Zipf's law for cities: an empirical examination
We use data for metro areas in the United States, from the US Census for 1900 - 1990, to test the validity of Zipf's Law for cities. Previous investigations are restricted to regressions of log size against log rank. In contrast, we use a nonparametric procedure to calculate local Zipf exponents from the mean and variance of city growth rates. This also allows us to test for the validity of Gibrat's Law for city growth processes. Despite variation in growth rates as a function of city size, Gibrat's Law does hold. In addition the local Zipf exponents are broadly consistent with Zipf's Law. Deviations from Zipf's Law are easily explained by deviations from Gibrat's Law.
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- Harris Dobkins, Linda & Ioannides, Yannis M., 2001.
"Spatial interactions among U.S. cities: 1900-1990,"
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"Cross Sectional Evolution of the US City Size Distribution,"
CEP Discussion Papers
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- Henry G. Overman & Yannis Ioannides, 2000. "Cross sectional evolution of the US city size distribution," LSE Research Online Documents on Economics 20137, London School of Economics and Political Science, LSE Library.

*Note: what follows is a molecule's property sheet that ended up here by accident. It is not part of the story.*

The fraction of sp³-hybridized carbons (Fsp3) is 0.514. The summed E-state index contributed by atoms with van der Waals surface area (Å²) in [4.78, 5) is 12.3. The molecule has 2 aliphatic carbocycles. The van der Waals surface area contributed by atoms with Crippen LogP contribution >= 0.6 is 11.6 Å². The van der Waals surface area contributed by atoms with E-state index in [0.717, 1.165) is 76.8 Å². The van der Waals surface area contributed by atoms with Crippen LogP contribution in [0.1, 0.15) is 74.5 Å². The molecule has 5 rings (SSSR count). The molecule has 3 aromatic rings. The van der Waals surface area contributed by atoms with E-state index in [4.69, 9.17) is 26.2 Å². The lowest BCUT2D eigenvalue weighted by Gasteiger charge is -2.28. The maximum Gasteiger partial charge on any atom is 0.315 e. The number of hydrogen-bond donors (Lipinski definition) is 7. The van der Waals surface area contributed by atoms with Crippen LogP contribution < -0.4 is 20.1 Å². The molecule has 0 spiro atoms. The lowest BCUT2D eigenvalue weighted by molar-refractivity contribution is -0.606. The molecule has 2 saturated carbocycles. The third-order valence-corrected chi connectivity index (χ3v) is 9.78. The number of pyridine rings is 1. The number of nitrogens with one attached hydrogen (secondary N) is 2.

- Yannis M. Ioannides & Henry G. Overman, 1999. "Cross-Sectional Evolution of the U.S. City Size Distribution," Discussion Papers Series, Department of Economics, Tufts University 9926, Department of Economics, Tufts University.
- Henry G. Overman & Yannis Menelaos Ioannides, 2001. "Cross-sectional evolution of the U.S. city size distribution," LSE Research Online Documents on Economics 584, London School of Economics and Political Science, LSE Library.
- Xavier Gabaix, 1999. "Zipf's Law for Cities: An Explanation," The Quarterly Journal of Economics, Oxford University Press, vol. 114(3), pages 739-767.
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